A giant water lily grown at Kew Gardens has been called new to science, in the first discovery of its kind in more than a century.
Scientists at the south-west London garden suspected for decades that there might be a third species of giant water lily, and worked with researchers in their native Bolivia to see if their theory was correct.
In 2016, the Bolivian institutions Santa Cruz de la Sierra Botanic Garden and La Rinconada Gardens donated a collection of giant water lily seeds of the suspected third species. These were germinated and grown at Kew so that they could be grown side-by-side with the other two species. Scientists also examined the DNA of the three plants and found that they were distinctly different.
The three species of the genus are Victoria amazonica, cruziana and Bolivia, named after Queen Victoria. The results, published in the journal Frontiers in Plant Science, suggest the new species is most closely related to victoria cruzianaand that they separated about a million years ago.
Natalia Przelomska, a Kew scientist who worked on the project, said: “With the rapid loss of biodiversity, characterizing new species is a vital task; We hope that our multidisciplinary framework could inspire other researchers looking for approaches to identify new species quickly and reliably.”
With leaves that grow up to three meters tall in the wild, it’s also the world’s largest giant water lily. The showy lily has flowers that change color from white to pink and bears spiny petioles, the stalk that attaches the leaf to the stem. Found naturally in the aquatic ecosystems of Llanos de Moxos, the current record for the largest plant of the species is held by La Rinconada Gardens in Bolivia, where the leaves reached 3.2 metres.
Specimens of this large aquatic plant have been in the Kew Herbarium for 177 years and in the National Herbarium of Bolivia for 34 years, but it was generally assumed to be one of the other two species.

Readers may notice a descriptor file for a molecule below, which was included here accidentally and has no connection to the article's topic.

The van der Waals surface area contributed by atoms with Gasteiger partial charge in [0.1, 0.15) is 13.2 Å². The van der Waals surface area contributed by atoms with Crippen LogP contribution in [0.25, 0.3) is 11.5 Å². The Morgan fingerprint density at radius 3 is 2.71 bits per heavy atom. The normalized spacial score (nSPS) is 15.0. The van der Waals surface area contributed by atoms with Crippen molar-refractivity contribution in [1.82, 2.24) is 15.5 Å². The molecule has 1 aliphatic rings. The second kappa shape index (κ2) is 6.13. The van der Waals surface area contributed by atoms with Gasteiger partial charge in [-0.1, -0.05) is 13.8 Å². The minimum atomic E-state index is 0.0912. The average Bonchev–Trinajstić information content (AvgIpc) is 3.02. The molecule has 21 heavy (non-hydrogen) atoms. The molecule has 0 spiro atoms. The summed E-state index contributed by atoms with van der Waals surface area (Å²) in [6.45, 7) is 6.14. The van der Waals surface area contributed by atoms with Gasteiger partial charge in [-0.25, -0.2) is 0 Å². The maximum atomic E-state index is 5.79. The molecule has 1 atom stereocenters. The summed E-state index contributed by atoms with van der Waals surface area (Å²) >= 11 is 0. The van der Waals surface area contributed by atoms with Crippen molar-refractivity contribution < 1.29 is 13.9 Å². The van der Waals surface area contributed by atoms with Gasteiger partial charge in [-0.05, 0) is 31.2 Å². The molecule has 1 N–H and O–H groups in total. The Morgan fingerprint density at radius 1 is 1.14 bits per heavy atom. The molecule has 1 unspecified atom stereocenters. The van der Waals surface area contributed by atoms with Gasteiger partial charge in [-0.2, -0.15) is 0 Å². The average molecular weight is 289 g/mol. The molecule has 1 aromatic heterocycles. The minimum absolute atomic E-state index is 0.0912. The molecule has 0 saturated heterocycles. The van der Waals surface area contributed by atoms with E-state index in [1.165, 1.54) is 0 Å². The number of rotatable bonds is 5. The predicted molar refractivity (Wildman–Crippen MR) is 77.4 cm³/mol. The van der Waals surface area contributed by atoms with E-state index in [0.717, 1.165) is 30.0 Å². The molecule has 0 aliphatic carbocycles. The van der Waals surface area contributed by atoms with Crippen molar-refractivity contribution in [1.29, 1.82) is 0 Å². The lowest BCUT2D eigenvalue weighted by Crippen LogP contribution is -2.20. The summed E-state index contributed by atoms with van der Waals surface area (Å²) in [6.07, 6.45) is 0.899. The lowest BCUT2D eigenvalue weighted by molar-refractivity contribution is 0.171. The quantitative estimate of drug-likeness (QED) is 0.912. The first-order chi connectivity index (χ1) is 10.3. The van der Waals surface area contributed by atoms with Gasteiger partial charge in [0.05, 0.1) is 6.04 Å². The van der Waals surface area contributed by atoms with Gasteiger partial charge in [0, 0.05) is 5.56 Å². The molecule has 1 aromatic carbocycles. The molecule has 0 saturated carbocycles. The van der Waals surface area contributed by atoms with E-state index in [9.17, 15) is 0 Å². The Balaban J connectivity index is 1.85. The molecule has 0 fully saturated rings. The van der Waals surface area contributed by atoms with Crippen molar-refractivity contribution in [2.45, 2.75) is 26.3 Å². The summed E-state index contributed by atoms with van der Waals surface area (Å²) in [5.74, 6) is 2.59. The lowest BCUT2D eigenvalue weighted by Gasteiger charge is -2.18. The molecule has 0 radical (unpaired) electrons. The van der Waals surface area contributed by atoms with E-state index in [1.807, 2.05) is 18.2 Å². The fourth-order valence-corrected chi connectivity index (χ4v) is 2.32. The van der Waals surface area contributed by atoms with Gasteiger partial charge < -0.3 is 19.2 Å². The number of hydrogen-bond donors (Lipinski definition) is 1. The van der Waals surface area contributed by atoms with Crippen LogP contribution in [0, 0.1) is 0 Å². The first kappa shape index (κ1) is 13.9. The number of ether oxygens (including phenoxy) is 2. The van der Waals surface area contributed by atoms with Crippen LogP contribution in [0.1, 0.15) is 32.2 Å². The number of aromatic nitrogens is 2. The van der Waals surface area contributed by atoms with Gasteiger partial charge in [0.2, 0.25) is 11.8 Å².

Scientists named it Victoria Boliviana, in honor of his South American homeland. There is a gap in our knowledge of giant water lilies as there are very few specimens of the original plants used to classify and name species in the Victorian era. That could be because giant water lilies are difficult to collect in the wild.
Kew’s scientific and botanical research horticulturist Carlos Magdalena said the discovery was the greatest achievement of his 20-year career at Kew.
He added: “Since I first saw a picture of this plant online in 2006, I was convinced it was a new species. Gardeners know their plants well; we are often able to spot them at a glance.
“It was clear to me that this plant didn’t quite fit the description of the two known ones Victoria kind of and therefore it had to be a third one. For almost two decades I have been examining every single image of wild Victoria water lilies on the internet, a luxury that a botanist of the 18th, 19th and almost the 20th centuries did not have.”
The specimen from Bolivia used to describe the new species was obtained in 1988 by Dr. Stephan G. Beck, Professor Emeritus at the National Herbarium of Bolivia, who saw fit Victoria Cruziana.
He said: “When the National Herbarium of Bolivia was established in 1984, there were very few scientific collections for Bolivia and many study sites, but I focused my interest on an area in the Llanos de Moxos. For several years I had the opportunity to collect aquatic plants in flooded areas of the Yacuma River and obviously longed to see it Pure Victoria that the locals told me about.
“However, it took me years to find this massive plant. Finally, in March 1988, after sailing up the Yacuma River for over two hours looking for tributaries with several huge leaves and a few flowers, I collected them and kept them in the National Herbarium of Bolivia, which turned out to be a specimen Victoria Boliviana, now the type specimen. It was a great find that I will always remember.”
The plant can now be seen in the Princess of Wales’ Waterlily House and Conservatory at Kew Gardens. Kew is the only place in the world where you can see the three described species of Victoria side by side.
Giant water lilies – the wonder of the Victorian era
The Water Lily House at Kew Gardens opened in 1852 and was built to house the giant plants discovered by explorers in the Amazon Basin.
The giant water lily Victoria amazonica drew crowds to marvel at its huge round leaves, strong enough to support a child’s weight.
There was a race among botanists to deliver the first giant water lily flower to Queen Victoria after a decade of trying to cultivate the seeds at Kew Gardens. Six of these were successfully germinated, some kept and the rest sent to Syon House in London and Chatsworth House in Derbyshire.
Although the western world was amazed, the plant was well known to the native peoples of the Amazon who used it as food and medicine.